Suppose I have two unordered lists of equal length in Python:
a = [5, 2, 3, 1, 4]
b = ['d', 'b', 'a', 'c', 'e']
Is there an O(n), inplace algorithm to obtain the following result?
[(1, 'a'), (2, 'b'), (3, 'c'), (4, 'd'), (5, 'e')]
Yes there is a way to get O(N) when sorting positive integers less than or equal to N. The way to do it is to use buckets. Here is an implementation:



You're looking for the
If you want an inplace sort, you can use the



i don't think there is.



If you can afford an O(n log(n)) in place sorting algorithm, there's a great question and answer about the default implementation of I think the best approach for most applications where the lists are large enough for memory and computation time to matter would be to call Constant time sorting can be done with radix sort , or some variation, however this is not in place and makes some assumptions about your datatypes (ie, array of ints or chars works, but floats and BigInts get messy) Side bar: the bucket sort article on wikipedia needs some attention if anyone in this community has some free time.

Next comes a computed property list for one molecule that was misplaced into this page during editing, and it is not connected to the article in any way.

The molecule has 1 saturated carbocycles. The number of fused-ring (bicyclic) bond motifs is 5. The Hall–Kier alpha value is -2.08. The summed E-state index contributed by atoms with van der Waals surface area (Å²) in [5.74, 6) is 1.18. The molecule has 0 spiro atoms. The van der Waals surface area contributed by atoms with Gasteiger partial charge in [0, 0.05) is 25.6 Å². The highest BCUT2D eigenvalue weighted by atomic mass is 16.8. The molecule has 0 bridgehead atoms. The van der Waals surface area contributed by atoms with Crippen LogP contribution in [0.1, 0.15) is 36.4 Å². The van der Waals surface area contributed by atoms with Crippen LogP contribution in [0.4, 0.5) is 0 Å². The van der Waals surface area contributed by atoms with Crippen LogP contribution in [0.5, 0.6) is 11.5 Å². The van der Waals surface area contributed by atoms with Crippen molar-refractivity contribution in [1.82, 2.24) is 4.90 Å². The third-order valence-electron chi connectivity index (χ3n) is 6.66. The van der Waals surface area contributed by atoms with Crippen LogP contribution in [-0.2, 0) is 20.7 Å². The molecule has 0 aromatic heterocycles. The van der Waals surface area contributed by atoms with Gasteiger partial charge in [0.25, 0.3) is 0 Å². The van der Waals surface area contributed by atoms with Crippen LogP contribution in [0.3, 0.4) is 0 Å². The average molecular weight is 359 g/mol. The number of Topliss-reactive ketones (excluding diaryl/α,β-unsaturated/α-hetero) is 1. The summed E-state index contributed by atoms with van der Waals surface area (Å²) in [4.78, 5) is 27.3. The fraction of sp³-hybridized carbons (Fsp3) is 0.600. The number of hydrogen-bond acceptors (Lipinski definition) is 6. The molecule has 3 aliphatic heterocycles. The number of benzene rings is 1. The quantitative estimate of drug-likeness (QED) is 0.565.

Is there an O(n), inplace algorithm to obtain the following result?
No, the lower boundary for sorting algorithm is provablyO(n*log(n))
and anO(n)
solution to your problem would contradict with that. – Lie Ryan Jan 8 '12 at 7:12a
orb
with no intermediate memory allocation? (At least, as best you can control in Python?) – Thanatos Jan 8 '12 at 7:31